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Biomaterials. 2010 Jul;31(19):5110-21. doi: 10.1016/j.biomaterials.2010.03.003. Epub 2010 Mar 27.

The role of a recombinant fragment of laminin-332 in integrin alpha3beta1-dependent cell binding, spreading and migration.

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1
Department of Cancer Biology, Vanderbilt University Medical Center, 771 Preston Research Building, 2220 Pierce Avenue, Nashville, TN 37232 6840, United States.

Abstract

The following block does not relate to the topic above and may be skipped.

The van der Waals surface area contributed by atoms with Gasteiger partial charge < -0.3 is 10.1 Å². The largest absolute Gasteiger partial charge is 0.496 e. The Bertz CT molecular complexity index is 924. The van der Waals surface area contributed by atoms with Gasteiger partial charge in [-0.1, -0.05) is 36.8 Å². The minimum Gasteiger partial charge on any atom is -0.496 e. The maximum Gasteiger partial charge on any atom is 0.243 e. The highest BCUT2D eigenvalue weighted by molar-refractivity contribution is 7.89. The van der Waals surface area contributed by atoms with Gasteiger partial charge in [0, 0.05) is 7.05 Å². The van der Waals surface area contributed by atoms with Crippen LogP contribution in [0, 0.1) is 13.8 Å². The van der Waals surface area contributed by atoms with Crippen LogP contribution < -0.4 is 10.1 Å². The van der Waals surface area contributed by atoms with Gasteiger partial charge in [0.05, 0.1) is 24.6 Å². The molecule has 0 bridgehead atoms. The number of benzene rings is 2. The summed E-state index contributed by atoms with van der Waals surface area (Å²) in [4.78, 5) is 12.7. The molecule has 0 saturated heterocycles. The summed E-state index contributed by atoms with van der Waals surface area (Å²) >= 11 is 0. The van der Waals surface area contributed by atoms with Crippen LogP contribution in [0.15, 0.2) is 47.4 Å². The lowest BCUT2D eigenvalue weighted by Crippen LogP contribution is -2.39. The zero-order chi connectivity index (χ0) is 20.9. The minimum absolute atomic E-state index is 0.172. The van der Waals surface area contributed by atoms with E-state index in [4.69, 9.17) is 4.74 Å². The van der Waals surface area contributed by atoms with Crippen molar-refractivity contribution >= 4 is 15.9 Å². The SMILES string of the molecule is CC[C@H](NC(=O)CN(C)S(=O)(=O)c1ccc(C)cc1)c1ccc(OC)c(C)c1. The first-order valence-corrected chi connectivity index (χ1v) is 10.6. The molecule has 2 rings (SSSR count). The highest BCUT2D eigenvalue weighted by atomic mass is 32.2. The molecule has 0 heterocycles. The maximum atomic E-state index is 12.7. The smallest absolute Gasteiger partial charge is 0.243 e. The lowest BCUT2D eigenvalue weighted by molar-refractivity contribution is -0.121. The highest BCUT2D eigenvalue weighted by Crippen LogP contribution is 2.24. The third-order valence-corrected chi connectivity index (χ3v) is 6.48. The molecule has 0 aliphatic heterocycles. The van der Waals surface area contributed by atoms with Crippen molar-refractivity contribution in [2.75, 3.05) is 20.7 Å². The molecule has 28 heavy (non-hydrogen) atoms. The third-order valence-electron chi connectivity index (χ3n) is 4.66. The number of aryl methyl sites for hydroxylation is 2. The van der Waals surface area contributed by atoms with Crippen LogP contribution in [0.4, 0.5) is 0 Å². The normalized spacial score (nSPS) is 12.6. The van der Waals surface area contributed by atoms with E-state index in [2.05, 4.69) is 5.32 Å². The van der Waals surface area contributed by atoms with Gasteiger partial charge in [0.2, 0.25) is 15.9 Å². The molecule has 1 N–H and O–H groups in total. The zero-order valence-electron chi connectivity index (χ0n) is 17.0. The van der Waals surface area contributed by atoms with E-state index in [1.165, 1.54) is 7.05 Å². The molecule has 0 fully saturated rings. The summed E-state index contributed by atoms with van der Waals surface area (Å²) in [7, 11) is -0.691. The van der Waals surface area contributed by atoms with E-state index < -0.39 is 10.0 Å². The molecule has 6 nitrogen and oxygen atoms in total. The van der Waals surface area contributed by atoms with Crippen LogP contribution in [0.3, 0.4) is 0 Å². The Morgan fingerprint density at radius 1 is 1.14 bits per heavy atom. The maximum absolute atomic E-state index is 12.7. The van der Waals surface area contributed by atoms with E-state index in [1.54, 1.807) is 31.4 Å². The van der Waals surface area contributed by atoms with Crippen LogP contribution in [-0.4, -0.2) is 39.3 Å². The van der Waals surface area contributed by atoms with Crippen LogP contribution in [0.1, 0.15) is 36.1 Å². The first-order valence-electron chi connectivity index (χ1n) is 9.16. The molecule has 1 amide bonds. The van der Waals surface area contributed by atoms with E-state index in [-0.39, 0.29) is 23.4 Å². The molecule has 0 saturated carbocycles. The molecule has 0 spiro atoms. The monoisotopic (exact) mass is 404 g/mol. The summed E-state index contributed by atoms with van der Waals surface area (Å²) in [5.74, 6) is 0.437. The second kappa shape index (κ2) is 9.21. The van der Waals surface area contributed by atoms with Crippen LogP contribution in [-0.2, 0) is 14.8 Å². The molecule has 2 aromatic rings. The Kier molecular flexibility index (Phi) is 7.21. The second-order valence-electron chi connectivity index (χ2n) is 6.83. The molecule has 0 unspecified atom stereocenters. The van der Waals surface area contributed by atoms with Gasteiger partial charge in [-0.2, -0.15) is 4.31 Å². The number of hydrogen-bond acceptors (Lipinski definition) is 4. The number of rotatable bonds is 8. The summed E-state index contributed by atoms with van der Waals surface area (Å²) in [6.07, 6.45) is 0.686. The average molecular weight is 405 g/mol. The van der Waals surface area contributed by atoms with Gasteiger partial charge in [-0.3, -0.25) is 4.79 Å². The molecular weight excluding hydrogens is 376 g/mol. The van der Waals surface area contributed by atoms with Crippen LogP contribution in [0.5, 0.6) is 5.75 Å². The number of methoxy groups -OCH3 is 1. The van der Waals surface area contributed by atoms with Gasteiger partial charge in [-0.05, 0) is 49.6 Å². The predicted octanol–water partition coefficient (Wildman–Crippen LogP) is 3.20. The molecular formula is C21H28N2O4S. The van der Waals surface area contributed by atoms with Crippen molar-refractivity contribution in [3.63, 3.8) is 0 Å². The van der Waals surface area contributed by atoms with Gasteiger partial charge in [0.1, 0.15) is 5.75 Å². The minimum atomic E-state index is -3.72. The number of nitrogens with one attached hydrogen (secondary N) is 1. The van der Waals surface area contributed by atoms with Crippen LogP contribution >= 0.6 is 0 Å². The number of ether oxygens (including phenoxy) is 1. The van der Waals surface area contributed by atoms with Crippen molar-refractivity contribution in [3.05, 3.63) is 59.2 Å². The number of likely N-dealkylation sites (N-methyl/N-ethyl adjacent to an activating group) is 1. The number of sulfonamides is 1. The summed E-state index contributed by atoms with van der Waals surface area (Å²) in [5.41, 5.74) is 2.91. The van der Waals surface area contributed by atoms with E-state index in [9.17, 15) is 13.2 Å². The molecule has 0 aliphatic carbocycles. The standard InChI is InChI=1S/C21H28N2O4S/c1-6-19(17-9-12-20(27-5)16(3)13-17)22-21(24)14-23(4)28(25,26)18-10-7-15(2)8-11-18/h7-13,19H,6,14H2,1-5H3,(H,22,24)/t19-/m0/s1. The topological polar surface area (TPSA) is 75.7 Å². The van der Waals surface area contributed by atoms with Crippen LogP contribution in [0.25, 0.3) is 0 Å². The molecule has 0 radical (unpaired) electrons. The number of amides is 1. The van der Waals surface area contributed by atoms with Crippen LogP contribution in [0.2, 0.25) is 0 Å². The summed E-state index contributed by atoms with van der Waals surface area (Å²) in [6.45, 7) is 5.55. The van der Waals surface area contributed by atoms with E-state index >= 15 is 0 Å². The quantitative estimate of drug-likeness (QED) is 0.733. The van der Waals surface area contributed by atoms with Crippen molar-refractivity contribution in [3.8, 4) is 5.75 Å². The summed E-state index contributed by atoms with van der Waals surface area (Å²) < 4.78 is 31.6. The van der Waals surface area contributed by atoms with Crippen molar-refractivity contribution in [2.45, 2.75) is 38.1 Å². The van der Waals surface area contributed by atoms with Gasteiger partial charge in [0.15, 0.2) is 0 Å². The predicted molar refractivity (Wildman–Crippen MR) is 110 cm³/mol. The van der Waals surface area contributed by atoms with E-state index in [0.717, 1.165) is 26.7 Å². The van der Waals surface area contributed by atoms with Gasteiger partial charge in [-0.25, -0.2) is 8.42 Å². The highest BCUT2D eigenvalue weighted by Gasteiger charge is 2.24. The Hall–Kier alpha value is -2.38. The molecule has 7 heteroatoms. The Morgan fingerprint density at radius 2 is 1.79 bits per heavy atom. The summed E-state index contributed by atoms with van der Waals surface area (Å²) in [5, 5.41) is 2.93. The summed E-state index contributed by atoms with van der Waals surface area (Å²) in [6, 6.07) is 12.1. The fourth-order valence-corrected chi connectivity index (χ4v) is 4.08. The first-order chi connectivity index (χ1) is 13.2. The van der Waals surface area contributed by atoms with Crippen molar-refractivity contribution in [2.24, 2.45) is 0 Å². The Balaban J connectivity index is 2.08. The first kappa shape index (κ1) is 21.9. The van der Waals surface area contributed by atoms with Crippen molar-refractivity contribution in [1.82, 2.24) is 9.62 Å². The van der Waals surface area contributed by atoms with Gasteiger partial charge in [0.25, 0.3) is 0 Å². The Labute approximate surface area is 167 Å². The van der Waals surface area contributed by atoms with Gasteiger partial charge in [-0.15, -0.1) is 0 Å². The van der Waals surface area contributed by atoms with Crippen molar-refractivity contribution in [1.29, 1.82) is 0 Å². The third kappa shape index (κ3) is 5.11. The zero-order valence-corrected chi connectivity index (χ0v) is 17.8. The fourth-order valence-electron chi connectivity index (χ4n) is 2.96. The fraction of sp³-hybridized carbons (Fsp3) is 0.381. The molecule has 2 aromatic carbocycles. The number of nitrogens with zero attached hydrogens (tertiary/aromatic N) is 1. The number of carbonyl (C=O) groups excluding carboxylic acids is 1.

The extracellular matrix (ECM) is thought to be an essential component of tissue scaffolding and engineering because it fulfills fundamental functions related to cell adhesion, migration, and three-dimensional organization. Natural ECM preparations, however, are challenging to work with because they are comprised of macromolecules that are large and insoluble in their functional state. Functional fragments of ECM macromolecules are a viable answer to this challenge, as demonstrated by the RGD-based engineered scaffolds, where the tri-peptide, Arg-Gly-Asp (RGD), represents the minimal functional unit of fibronectin and related ECM. Laminins (Ln) are main components of epithelial tissues, since they enter into the composition of basement membranes. Application of Ln to epithelial tissue engineering would be desirable, since they could help mimic ideal functional conditions for both lining and glandular epithelial tissues. However, functional fragments of Ln that could be used in artificial settings have not been characterized in detail. In this paper, we describe the production and application of the recombinant LG4 (rLG4) fragment of laminin-332 (Ln-332), and show that it mimics three fundamental functional properties of Ln-332: integrin-mediated cell adhesion, spreading, and migration. Adhesive structures formed by cells on rLG4 closely resemble those formed on Ln-332, as judged by microscopy-based analyses of their molecular composition. As on Ln-332, focal adhesion kinase (FAK) is phosphorylated in cells adhering to rLG4, and colocalized with other focal adhesion components. We conclude that rLG4 could be a useful substitute to recapitulate, in vitro, the tissue scaffolding properties of Ln-332.

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